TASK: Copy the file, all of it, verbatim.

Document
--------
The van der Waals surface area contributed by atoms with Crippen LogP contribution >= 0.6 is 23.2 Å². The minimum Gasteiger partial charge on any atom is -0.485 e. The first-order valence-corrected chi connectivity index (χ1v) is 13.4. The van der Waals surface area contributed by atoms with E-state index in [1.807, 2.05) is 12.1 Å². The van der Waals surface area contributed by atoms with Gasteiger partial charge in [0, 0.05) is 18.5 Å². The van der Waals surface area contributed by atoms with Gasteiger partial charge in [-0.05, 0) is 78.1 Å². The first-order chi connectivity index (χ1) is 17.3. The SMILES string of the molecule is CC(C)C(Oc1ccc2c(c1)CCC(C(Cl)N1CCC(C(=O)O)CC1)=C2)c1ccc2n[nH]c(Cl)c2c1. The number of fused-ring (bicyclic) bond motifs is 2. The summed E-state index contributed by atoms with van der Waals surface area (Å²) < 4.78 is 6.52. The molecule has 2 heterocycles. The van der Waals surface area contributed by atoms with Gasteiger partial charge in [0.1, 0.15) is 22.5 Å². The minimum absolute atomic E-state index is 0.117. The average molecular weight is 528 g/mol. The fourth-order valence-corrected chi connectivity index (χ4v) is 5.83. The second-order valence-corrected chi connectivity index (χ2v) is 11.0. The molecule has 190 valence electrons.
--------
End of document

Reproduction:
The van der Waals surface area contributed by atoms with Crippen LogP contribution >= 0.6 is 23.2 Å². The minimum Gasteiger partial charge on any atom is -0.485 e. The first-order valence-corrected chi connectivity index (χ1v) is 13.4. The van der Waals surface area contributed by atoms with E-state index in [1.807, 2.05) is 12.1 Å². The van der Waals surface area contributed by atoms with Gasteiger partial charge in [0, 0.05) is 18.5 Å². The van der Waals surface area contributed by atoms with Gasteiger partial charge in [-0.05, 0) is 78.1 Å². The first-order chi connectivity index (χ1) is 17.3. The SMILES string of the molecule is CC(C)C(Oc1ccc2c(c1)CCC(C(Cl)N1CCC(C(=O)O)CC1)=C2)c1ccc2n[nH]c(Cl)c2c1. The number of fused-ring (bicyclic) bond motifs is 2. The summed E-state index contributed by atoms with van der Waals surface area (Å²) < 4.78 is 6.52. The molecule has 2 heterocycles. The van der Waals surface area contributed by atoms with Gasteiger partial charge in [0.1, 0.15) is 22.5 Å². The minimum absolute atomic E-state index is 0.117. The average molecular weight is 528 g/mol. The fourth-order valence-corrected chi connectivity index (χ4v) is 5.83. The second-order valence-corrected chi connectivity index (χ2v) is 11.0. The molecule has 190 valence electrons.